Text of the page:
So You Want To Become a Start-up Entrepreneur?


Taking the leap to become an entrepreneur will be one of the most exhilarating and the most stressful things you ever do in your life. The highs you’ll feel are far greater than you’ll experience as an employee. But you’ll often feel like you’re taking as many steps backwards as you’re taking forward, which can be both frustrating and stressful in equal measure.

Here I’d like to share 7 pitfalls I’ve learnt that you need to overcome if you want to be one of the entrepreneurs whose business succeeds rather than flops. Some are lessons that I’ve learnt the hard way; others are things I’ve seen be the downfall of other start-up entrepreneurs. I hope that by sharing them here, they can help many of you to build thriving new companies that go on to need the support of a specialist recruitment business like Scede that’s focused on helping successful start-ups to recruit.

One thing I can say with absolute certainty is that you’re not satisfied with the product or service you’re taking to market. Maybe you’re launching a new App… or maybe you’re creating an online marketplace to disrupt a traditional industry. Whatever it is that you’ve been working on so passionately, I know that you’ll have a big long list of ways that your product or service could be far, far better.

The thing you need to realise is that this big long list never really gets any smaller! Show me an entrepreneur and I’ll undoubtedly show you someone who has a big long wish-list of the things they would dearly like to do to improve their offering. As a start-up entrepreneur, the key thing is that you don’t allow this to be a reason for procrastinating and delaying the launch of your business. Once real consumers start using what you’re selling, you’re going to get loads of feedback that calls for significant revisions anyway. So don’t delay the point at which you get this valuable feedback – on the contrary, launch as quickly as you can with an offering that is value-adding but may still be far from perfect.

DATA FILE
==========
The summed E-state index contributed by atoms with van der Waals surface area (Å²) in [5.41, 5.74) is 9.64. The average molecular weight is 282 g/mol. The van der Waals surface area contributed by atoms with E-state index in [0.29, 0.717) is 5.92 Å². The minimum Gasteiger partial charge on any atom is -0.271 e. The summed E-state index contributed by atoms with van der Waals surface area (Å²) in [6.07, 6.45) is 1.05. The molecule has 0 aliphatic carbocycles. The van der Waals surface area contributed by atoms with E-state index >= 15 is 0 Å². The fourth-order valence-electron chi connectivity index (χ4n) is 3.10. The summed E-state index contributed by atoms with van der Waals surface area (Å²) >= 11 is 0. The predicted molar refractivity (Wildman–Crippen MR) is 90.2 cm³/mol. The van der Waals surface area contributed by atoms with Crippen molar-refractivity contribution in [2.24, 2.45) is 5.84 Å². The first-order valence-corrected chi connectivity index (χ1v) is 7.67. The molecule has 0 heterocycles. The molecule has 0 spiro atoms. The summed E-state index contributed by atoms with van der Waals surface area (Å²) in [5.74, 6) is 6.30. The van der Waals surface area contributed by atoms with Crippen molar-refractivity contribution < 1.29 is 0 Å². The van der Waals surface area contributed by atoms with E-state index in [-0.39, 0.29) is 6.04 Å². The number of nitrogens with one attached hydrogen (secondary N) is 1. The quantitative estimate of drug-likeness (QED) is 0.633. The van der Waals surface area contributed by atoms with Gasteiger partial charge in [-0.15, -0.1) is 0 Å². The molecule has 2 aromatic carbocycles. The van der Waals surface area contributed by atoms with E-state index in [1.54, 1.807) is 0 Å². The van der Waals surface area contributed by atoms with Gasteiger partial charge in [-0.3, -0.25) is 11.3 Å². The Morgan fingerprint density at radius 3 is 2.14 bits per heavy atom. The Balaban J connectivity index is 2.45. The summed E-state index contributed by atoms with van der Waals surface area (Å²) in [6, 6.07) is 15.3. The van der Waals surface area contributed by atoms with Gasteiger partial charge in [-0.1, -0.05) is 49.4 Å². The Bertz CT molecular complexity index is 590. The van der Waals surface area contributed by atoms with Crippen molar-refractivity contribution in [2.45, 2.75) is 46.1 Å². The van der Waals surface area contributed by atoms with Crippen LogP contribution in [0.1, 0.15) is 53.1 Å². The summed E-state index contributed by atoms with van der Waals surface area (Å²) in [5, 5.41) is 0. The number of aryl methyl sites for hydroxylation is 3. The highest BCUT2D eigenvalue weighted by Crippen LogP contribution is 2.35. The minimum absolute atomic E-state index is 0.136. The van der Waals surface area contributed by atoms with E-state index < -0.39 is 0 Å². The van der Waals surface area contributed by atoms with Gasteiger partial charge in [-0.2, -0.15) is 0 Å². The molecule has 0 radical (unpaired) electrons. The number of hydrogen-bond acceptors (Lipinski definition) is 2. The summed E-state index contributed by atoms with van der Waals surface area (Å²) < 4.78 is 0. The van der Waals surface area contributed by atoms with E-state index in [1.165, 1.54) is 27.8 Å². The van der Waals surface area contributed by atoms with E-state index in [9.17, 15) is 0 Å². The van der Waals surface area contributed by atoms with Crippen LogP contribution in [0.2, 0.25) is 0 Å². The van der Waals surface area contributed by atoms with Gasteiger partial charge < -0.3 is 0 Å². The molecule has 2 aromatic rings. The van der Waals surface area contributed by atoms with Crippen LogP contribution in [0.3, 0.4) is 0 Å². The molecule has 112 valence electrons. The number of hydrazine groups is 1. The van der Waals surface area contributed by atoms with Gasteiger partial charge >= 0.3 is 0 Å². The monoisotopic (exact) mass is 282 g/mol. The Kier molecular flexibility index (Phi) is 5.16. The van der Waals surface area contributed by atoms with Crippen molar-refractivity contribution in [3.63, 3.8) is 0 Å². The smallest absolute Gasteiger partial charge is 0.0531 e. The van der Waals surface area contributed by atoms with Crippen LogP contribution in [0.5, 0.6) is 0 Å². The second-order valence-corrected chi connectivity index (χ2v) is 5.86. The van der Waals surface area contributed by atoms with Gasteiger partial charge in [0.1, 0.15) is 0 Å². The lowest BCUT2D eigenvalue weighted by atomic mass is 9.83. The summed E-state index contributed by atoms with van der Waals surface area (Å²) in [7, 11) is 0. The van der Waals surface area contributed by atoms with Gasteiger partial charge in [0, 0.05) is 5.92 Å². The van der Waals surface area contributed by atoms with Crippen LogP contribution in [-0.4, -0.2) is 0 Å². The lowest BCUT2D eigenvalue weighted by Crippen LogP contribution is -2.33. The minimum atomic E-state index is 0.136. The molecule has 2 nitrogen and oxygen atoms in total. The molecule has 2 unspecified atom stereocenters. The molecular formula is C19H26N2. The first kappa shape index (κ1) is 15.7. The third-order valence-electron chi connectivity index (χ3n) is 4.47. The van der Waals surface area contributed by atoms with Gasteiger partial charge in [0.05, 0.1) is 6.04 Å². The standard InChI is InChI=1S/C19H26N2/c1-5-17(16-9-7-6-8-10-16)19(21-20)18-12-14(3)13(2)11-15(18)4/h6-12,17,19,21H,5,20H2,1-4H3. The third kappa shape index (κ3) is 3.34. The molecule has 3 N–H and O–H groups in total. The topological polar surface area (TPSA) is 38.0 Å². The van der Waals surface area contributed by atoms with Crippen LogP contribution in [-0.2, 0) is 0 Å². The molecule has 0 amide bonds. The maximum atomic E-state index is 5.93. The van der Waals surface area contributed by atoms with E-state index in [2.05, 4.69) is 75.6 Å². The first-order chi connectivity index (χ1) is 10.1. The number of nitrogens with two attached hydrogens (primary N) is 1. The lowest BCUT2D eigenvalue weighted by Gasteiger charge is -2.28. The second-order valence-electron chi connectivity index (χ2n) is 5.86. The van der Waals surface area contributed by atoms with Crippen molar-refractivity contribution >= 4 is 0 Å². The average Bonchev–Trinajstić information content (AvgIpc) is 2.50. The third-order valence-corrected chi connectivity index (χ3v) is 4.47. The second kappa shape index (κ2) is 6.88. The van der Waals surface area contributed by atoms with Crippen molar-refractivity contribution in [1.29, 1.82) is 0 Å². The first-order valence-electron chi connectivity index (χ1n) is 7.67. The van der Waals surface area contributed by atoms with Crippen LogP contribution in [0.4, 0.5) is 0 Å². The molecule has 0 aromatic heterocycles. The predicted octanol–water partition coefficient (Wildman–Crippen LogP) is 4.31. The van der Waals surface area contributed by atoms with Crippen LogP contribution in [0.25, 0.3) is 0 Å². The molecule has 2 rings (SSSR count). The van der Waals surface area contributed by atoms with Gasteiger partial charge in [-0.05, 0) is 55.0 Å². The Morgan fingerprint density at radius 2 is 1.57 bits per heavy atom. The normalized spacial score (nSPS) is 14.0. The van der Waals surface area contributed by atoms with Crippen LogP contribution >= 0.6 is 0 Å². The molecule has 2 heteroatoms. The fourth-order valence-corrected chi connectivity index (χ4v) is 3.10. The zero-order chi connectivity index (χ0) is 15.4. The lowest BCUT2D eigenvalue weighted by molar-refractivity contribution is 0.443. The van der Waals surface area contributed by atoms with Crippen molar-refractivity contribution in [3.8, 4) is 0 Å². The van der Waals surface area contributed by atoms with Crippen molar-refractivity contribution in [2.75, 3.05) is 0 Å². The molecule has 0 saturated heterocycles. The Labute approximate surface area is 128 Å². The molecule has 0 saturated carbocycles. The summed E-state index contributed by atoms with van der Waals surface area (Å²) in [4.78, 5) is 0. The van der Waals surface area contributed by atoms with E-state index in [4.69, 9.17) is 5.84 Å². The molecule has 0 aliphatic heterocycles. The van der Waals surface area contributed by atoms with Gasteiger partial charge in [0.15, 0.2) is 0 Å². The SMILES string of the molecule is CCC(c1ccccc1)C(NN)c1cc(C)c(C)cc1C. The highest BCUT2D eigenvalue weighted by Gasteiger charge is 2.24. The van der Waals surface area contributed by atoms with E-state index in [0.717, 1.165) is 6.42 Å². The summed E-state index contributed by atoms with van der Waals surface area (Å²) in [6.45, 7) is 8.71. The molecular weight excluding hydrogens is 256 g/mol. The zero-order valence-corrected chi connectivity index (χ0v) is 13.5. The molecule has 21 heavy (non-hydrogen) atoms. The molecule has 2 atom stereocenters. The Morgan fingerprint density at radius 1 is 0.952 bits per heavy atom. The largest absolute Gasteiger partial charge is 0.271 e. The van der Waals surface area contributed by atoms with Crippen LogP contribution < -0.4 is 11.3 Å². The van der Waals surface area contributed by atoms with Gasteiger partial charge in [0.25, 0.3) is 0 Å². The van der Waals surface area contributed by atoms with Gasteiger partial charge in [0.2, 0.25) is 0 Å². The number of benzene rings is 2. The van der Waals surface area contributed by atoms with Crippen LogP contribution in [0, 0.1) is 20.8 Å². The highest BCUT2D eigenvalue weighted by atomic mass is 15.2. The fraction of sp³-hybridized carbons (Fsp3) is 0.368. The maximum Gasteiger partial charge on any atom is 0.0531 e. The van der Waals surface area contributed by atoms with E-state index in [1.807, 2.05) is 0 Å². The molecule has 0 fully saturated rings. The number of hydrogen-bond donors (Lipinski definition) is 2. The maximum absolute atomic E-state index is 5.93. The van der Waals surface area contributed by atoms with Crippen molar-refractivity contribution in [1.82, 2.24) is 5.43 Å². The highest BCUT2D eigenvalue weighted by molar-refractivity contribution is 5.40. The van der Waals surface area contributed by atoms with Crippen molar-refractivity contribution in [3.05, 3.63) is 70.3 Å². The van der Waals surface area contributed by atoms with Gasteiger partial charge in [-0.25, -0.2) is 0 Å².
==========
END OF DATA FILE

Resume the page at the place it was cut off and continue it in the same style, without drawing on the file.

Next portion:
Business plans are great up to a point. They force you to map out your plan of action, to cost things up and to determine that ultimately there is actually a viable business here rather than a mere hobby. However, business plans are only as good as the volatility and uncertainty of the variables you put into them. If you’re launching a mirror image of an existing business then business plans can be quite precise. Starting an accountancy practice or a restaurant or an estate agency? If so, the timescales for bringing in revenues – and their associated costs – are fairly well understood in the industry. Your business plan will keep you honest and ensure that you only spend on the things you really need and that you’re bringing in new clients at the rate that’s needed to stay in business.

Many of us though are launching businesses in untested waters. If you have devised a new App or you have created an online marketplace to disrupt a traditional industry, you’re operating in the realms of the unknown. The only certainty is that when you start trading, all the assumptions you had in your business plan are going to need to be significantly revised. You may even find that the act of starting to trade causes you to pivot the business altogether. What you set out to create may not end up resembling your future business at all! So by all means write a business plan to keep the money men happy, but don’t obsess about it. No business plan ever brought in a customer or project managed a new internet venture being launched – so devote your time accordingly.

A major constraint on the rate of growth of your start-up will be its ability to generate a consistent and sizeable flow of quality leads. If the quality of leads isn’t there, your profitability will suffer as a result of the sales costs of interacting with such a high number of “prospects”. If the quantity of leads isn’t there, you’re going to become overly reliant on the skills of a salesperson (who might leave) or simply never get to the critical mass of customers that you need to really take off.